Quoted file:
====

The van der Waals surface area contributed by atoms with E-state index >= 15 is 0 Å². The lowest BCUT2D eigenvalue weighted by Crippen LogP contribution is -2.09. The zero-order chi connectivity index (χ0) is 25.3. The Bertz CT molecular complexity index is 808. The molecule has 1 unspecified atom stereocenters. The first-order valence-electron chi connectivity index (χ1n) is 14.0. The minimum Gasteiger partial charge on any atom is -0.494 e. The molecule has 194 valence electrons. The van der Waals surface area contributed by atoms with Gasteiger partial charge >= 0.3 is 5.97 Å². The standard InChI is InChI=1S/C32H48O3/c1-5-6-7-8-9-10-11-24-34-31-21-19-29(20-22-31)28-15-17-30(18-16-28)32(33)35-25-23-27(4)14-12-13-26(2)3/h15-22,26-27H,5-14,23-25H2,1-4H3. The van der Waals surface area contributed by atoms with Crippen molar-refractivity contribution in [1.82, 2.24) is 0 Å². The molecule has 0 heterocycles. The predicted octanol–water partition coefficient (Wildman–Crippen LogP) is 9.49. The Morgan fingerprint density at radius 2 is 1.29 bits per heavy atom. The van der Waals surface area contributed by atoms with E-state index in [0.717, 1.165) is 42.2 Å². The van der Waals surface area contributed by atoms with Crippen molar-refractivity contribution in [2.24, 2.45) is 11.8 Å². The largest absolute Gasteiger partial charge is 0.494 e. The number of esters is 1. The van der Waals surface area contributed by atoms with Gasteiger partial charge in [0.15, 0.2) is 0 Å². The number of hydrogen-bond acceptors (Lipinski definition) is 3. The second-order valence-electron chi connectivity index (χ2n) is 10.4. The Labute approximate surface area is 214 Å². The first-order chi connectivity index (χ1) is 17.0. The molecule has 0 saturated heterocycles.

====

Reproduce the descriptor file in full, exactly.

The van der Waals surface area contributed by atoms with E-state index >= 15 is 0 Å². The lowest BCUT2D eigenvalue weighted by Crippen LogP contribution is -2.09. The zero-order chi connectivity index (χ0) is 25.3. The Bertz CT molecular complexity index is 808. The molecule has 1 unspecified atom stereocenters. The first-order valence-electron chi connectivity index (χ1n) is 14.0. The minimum Gasteiger partial charge on any atom is -0.494 e. The molecule has 194 valence electrons. The van der Waals surface area contributed by atoms with Gasteiger partial charge >= 0.3 is 5.97 Å². The standard InChI is InChI=1S/C32H48O3/c1-5-6-7-8-9-10-11-24-34-31-21-19-29(20-22-31)28-15-17-30(18-16-28)32(33)35-25-23-27(4)14-12-13-26(2)3/h15-22,26-27H,5-14,23-25H2,1-4H3. The van der Waals surface area contributed by atoms with Crippen molar-refractivity contribution in [1.82, 2.24) is 0 Å². The molecule has 0 heterocycles. The predicted octanol–water partition coefficient (Wildman–Crippen LogP) is 9.49. The Morgan fingerprint density at radius 2 is 1.29 bits per heavy atom. The van der Waals surface area contributed by atoms with E-state index in [0.717, 1.165) is 42.2 Å². The van der Waals surface area contributed by atoms with Crippen molar-refractivity contribution in [2.24, 2.45) is 11.8 Å². The largest absolute Gasteiger partial charge is 0.494 e. The number of esters is 1. The van der Waals surface area contributed by atoms with Gasteiger partial charge in [0.15, 0.2) is 0 Å². The number of hydrogen-bond acceptors (Lipinski definition) is 3. The second-order valence-electron chi connectivity index (χ2n) is 10.4. The Labute approximate surface area is 214 Å². The first-order chi connectivity index (χ1) is 17.0. The molecule has 0 saturated heterocycles.